On a recent Monday morning in the Central Street pocket park beside Central Street Farmhouse, co-owner Zeth Lundy and store manager Josh Parda stood around a steaming pot where malt and blueberries tied together in cheesecloth simmered in hot water. The mixture would — after stirring, straining and fermenting — become beer.

It’s a process that takes hours, even when practicing the extract brewing method as Lundy and Parda were doing that day. Extract brewing uses concentrated malt extract, which cuts the time necessary for brewing from many hours to just a few. Then comes fermentation, which takes about two weeks.

Homebrewing, once reserved for select devout beer enthusiasts, has grown in popularity in recent years. Across the country, and here in Maine, more and more people are learning the basics of brewing.

“As craft beer grows, so does homebrewing because more and more people have that beer that they like or don’t like and think ‘I can do this at home,’” said Chad Lothian, who writes the BDN beer blog “If My Coaster Could Talk.”

At Central Street Farmhouse, a Homebrewing 101 class is held roughly every two months for those who want to try brewing. Meanwhile, brewing clubs and Facebook groups have sprung up to connect like-minded individuals who love brewing.

“Some of these guys are really, really into it. It’s usually the same group of guys and girls who are beer geeking at events,” said Lothian, who added that you can tell the real enthusiasts by the detailed and intricate brewing questions they’ll ask.

What’s goes into beer?

Barley malt. Hops. Yeast. Water. These are the basic elements of beer. Combine the right proportions in the right order and sequence and you’ll produce something you want to drink. Add in other flavors, and you can craft something all your own.

But Parda and Lundy agree, it’s important to keep it simple when brewing. Though it might be tempting to add in many flavor elements to a brew, that can lead to a beer you just don’t want to drink.

“It’s really easy to overcomplicate things,” said Lundy. “We really really try to help people slow down when they start and just make basic beer.”

Experts say to look for a beer style you enjoy, and start there with a recipe.

“Every style has a pretty well-established ingredients list,” said Parda.

When you’ve mastered that, start experimenting.

“Once you have a couple recipes [down], you start seeing things [in the brewing process],” said Lundy. “There’s a lot of trial and error.”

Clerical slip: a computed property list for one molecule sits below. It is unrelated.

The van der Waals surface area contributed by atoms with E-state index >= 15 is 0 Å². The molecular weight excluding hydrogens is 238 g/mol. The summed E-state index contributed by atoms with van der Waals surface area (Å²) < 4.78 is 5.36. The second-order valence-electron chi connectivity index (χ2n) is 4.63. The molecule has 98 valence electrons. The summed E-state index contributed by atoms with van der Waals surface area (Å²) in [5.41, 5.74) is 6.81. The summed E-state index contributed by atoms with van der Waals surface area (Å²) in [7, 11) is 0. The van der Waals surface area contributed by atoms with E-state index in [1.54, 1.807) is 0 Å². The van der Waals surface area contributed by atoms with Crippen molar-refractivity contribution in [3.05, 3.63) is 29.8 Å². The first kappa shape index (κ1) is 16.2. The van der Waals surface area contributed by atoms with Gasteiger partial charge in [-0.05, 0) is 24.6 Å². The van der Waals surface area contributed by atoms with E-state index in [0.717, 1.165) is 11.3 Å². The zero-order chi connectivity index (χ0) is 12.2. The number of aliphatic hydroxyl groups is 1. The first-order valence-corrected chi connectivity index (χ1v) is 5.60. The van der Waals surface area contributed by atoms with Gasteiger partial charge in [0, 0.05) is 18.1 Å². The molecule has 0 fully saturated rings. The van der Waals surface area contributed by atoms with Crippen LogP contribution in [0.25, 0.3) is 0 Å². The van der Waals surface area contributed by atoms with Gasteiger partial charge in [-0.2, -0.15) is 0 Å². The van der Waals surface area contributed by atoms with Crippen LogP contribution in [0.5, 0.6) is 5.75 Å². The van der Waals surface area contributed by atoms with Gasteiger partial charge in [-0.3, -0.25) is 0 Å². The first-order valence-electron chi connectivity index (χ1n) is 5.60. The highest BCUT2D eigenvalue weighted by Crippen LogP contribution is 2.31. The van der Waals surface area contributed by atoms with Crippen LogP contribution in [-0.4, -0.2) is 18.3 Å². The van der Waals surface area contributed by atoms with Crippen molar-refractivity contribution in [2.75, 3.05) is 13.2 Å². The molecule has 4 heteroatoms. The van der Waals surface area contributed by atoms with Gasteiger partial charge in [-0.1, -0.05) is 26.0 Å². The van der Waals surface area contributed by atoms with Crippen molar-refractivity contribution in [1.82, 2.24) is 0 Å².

Want to try it?

Homebrewing is a complex process that requires some specialty equipment. Though beginners can use a standard stock pot and kitchen stove to get started, they still need a fermenter, bottles, caps and more to get going. At Central Street Farmhouse, a starter kit can be purchased for $100. Parda said that most of what’s included will be used again and again in brewing.

But it’s not just about equipment — it’s also about know-how. Experts including Parda, Lundy and Lothian recommend that brewers start small and work their way up. A simple recipe using extract brewing and the partial boil method is a good option for getting started. Books like “How to Brew,” by John Palmer can also help.

Just don’t expect to be brewing a complicated beer right out of the gate.

“We recommend for people just starting [with homebrewing] to do a partial boil,” said Parda. This allows new brewers to learn about the process before taking on the longer and more complex process of a full boil brewing.

Lundy, a father of three, says that although he has done all-grain brewing in the past, he now does all extract brewing at home because it’s what fits best into his busy schedule and family life. Pardy prefers the all-grain method.

“You can brew any method and make great beer,” said Lundy.

Want to try the all-grain method? Learn to make good beer with the extract method first, experts say.

“[All-grain brewing] would require more grain, more equipment, more skill,” said Lundy.

Introducing “Honey, I’m Homestead! Blueberry Bitter”

That blueberry beer Lundy and Parda were brewing that Monday? It’s the newest brew kit available at Central Street Farmhouse — and it’s named for the BDN’s Homestead section, which appears in print every Monday. “Honey, I’m Homestead! Blueberry Bitter,” is an English pub-style ale.

Central Street Farmhouse unveiled the new “Honey, I’m Homestead” brew kit on Tuesday, July 28. Included in it are all the specialty brewing ingredients you’ll need to make this beer at home — just add blueberries and your passion for brewing.

Sarah Walker Caron is the senior editor, features, for the Bangor Daily News and the editor of Bangor Metro magazine. She’s the author of “Classic Diners of Maine,” and five cookbooks including “Easy...